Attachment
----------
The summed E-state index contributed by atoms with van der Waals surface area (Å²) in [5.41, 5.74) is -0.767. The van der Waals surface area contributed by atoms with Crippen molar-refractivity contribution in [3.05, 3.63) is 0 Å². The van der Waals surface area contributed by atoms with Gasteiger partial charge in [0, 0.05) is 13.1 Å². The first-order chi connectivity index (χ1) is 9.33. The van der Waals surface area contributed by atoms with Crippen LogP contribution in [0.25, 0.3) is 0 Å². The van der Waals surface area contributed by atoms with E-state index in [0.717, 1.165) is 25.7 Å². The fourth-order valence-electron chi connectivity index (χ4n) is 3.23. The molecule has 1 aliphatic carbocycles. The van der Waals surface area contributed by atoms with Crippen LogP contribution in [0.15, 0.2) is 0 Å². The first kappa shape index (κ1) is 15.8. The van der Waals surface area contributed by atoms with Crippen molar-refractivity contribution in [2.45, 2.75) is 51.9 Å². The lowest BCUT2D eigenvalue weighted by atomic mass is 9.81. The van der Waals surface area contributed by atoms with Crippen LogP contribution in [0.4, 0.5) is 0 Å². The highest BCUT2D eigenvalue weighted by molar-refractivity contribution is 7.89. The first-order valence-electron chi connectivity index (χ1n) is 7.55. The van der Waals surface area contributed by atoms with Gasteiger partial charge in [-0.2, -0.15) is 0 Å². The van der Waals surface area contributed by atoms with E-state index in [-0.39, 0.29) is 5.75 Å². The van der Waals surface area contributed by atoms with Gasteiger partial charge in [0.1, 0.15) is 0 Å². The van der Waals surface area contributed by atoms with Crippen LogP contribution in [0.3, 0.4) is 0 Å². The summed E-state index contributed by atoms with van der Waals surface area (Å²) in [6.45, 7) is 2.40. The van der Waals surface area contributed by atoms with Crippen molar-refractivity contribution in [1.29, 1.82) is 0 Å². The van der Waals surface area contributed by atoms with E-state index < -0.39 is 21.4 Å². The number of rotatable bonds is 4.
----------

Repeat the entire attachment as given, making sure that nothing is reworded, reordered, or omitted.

The summed E-state index contributed by atoms with van der Waals surface area (Å²) in [5.41, 5.74) is -0.767. The van der Waals surface area contributed by atoms with Crippen molar-refractivity contribution in [3.05, 3.63) is 0 Å². The van der Waals surface area contributed by atoms with Gasteiger partial charge in [0, 0.05) is 13.1 Å². The first-order chi connectivity index (χ1) is 9.33. The van der Waals surface area contributed by atoms with Crippen LogP contribution in [0.25, 0.3) is 0 Å². The van der Waals surface area contributed by atoms with E-state index in [0.717, 1.165) is 25.7 Å². The fourth-order valence-electron chi connectivity index (χ4n) is 3.23. The molecule has 1 aliphatic carbocycles. The van der Waals surface area contributed by atoms with Crippen LogP contribution in [0.15, 0.2) is 0 Å². The first kappa shape index (κ1) is 15.8. The van der Waals surface area contributed by atoms with Crippen molar-refractivity contribution in [2.45, 2.75) is 51.9 Å². The lowest BCUT2D eigenvalue weighted by atomic mass is 9.81. The van der Waals surface area contributed by atoms with Crippen LogP contribution in [0.4, 0.5) is 0 Å². The highest BCUT2D eigenvalue weighted by molar-refractivity contribution is 7.89. The first-order valence-electron chi connectivity index (χ1n) is 7.55. The van der Waals surface area contributed by atoms with Gasteiger partial charge in [-0.2, -0.15) is 0 Å². The van der Waals surface area contributed by atoms with E-state index in [-0.39, 0.29) is 5.75 Å². The van der Waals surface area contributed by atoms with Gasteiger partial charge in [0.1, 0.15) is 0 Å². The van der Waals surface area contributed by atoms with Crippen LogP contribution in [0.3, 0.4) is 0 Å². The summed E-state index contributed by atoms with van der Waals surface area (Å²) in [6.45, 7) is 2.40. The van der Waals surface area contributed by atoms with Crippen molar-refractivity contribution in [1.29, 1.82) is 0 Å². The van der Waals surface area contributed by atoms with E-state index < -0.39 is 21.4 Å². The number of rotatable bonds is 4.